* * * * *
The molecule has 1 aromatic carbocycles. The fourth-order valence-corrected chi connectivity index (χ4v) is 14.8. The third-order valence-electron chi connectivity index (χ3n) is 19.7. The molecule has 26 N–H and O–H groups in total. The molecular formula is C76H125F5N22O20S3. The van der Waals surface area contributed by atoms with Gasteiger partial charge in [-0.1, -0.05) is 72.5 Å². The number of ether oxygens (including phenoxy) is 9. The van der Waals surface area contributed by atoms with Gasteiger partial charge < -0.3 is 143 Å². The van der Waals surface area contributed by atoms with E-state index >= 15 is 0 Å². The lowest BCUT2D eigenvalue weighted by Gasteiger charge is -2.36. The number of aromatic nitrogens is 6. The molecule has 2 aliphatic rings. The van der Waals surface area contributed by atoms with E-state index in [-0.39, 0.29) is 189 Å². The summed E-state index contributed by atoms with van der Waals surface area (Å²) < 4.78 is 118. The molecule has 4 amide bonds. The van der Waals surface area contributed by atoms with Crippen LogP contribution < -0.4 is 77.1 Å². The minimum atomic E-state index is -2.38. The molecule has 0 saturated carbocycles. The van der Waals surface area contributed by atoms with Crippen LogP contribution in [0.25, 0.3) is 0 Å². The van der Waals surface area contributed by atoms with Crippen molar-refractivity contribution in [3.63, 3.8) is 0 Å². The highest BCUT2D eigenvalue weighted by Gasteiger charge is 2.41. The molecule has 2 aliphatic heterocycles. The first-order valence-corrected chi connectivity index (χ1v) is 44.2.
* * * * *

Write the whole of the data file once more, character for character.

The molecule has 1 aromatic carbocycles. The fourth-order valence-corrected chi connectivity index (χ4v) is 14.8. The third-order valence-electron chi connectivity index (χ3n) is 19.7. The molecule has 26 N–H and O–H groups in total. The molecular formula is C76H125F5N22O20S3. The van der Waals surface area contributed by atoms with Gasteiger partial charge in [-0.1, -0.05) is 72.5 Å². The number of ether oxygens (including phenoxy) is 9. The van der Waals surface area contributed by atoms with Gasteiger partial charge < -0.3 is 143 Å². The van der Waals surface area contributed by atoms with E-state index >= 15 is 0 Å². The lowest BCUT2D eigenvalue weighted by Gasteiger charge is -2.36. The number of aromatic nitrogens is 6. The molecule has 2 aliphatic rings. The van der Waals surface area contributed by atoms with E-state index in [-0.39, 0.29) is 189 Å². The summed E-state index contributed by atoms with van der Waals surface area (Å²) < 4.78 is 118. The molecule has 4 amide bonds. The van der Waals surface area contributed by atoms with Crippen LogP contribution < -0.4 is 77.1 Å². The minimum atomic E-state index is -2.38. The molecule has 0 saturated carbocycles. The van der Waals surface area contributed by atoms with Crippen LogP contribution in [0.25, 0.3) is 0 Å². The van der Waals surface area contributed by atoms with Crippen molar-refractivity contribution in [3.63, 3.8) is 0 Å². The highest BCUT2D eigenvalue weighted by Gasteiger charge is 2.41. The molecule has 2 aliphatic heterocycles. The first-order valence-corrected chi connectivity index (χ1v) is 44.2.